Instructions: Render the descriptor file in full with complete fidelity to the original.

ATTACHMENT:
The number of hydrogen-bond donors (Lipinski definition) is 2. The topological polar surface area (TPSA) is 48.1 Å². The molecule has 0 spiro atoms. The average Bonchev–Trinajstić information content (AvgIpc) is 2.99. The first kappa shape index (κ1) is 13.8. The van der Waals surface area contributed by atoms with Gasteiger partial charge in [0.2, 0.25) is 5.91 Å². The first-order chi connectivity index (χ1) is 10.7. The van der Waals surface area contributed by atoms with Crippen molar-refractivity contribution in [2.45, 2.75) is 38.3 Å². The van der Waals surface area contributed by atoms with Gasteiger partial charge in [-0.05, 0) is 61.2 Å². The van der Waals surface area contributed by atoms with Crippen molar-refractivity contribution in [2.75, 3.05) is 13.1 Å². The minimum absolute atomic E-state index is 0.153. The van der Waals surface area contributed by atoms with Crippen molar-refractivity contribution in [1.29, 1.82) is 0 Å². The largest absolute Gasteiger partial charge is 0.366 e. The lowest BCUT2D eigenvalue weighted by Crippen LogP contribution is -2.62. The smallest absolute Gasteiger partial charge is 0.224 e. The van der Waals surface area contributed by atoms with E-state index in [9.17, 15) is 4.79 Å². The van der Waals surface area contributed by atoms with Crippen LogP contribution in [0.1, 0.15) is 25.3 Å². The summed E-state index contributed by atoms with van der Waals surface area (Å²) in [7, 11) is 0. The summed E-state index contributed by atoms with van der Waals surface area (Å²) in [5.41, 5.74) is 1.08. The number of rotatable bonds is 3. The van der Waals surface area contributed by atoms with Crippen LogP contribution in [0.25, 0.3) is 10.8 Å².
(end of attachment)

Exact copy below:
The number of hydrogen-bond donors (Lipinski definition) is 2. The topological polar surface area (TPSA) is 48.1 Å². The molecule has 0 spiro atoms. The average Bonchev–Trinajstić information content (AvgIpc) is 2.99. The first kappa shape index (κ1) is 13.8. The van der Waals surface area contributed by atoms with Gasteiger partial charge in [0.2, 0.25) is 5.91 Å². The first-order chi connectivity index (χ1) is 10.7. The van der Waals surface area contributed by atoms with Crippen molar-refractivity contribution in [2.45, 2.75) is 38.3 Å². The van der Waals surface area contributed by atoms with Gasteiger partial charge in [-0.05, 0) is 61.2 Å². The van der Waals surface area contributed by atoms with Crippen molar-refractivity contribution in [2.75, 3.05) is 13.1 Å². The minimum absolute atomic E-state index is 0.153. The van der Waals surface area contributed by atoms with Crippen molar-refractivity contribution in [1.29, 1.82) is 0 Å². The largest absolute Gasteiger partial charge is 0.366 e. The lowest BCUT2D eigenvalue weighted by Crippen LogP contribution is -2.62. The smallest absolute Gasteiger partial charge is 0.224 e. The van der Waals surface area contributed by atoms with E-state index in [9.17, 15) is 4.79 Å². The van der Waals surface area contributed by atoms with Crippen LogP contribution in [0.1, 0.15) is 25.3 Å². The summed E-state index contributed by atoms with van der Waals surface area (Å²) in [7, 11) is 0. The summed E-state index contributed by atoms with van der Waals surface area (Å²) in [5.41, 5.74) is 1.08. The number of rotatable bonds is 3. The van der Waals surface area contributed by atoms with Crippen LogP contribution in [0.25, 0.3) is 10.8 Å².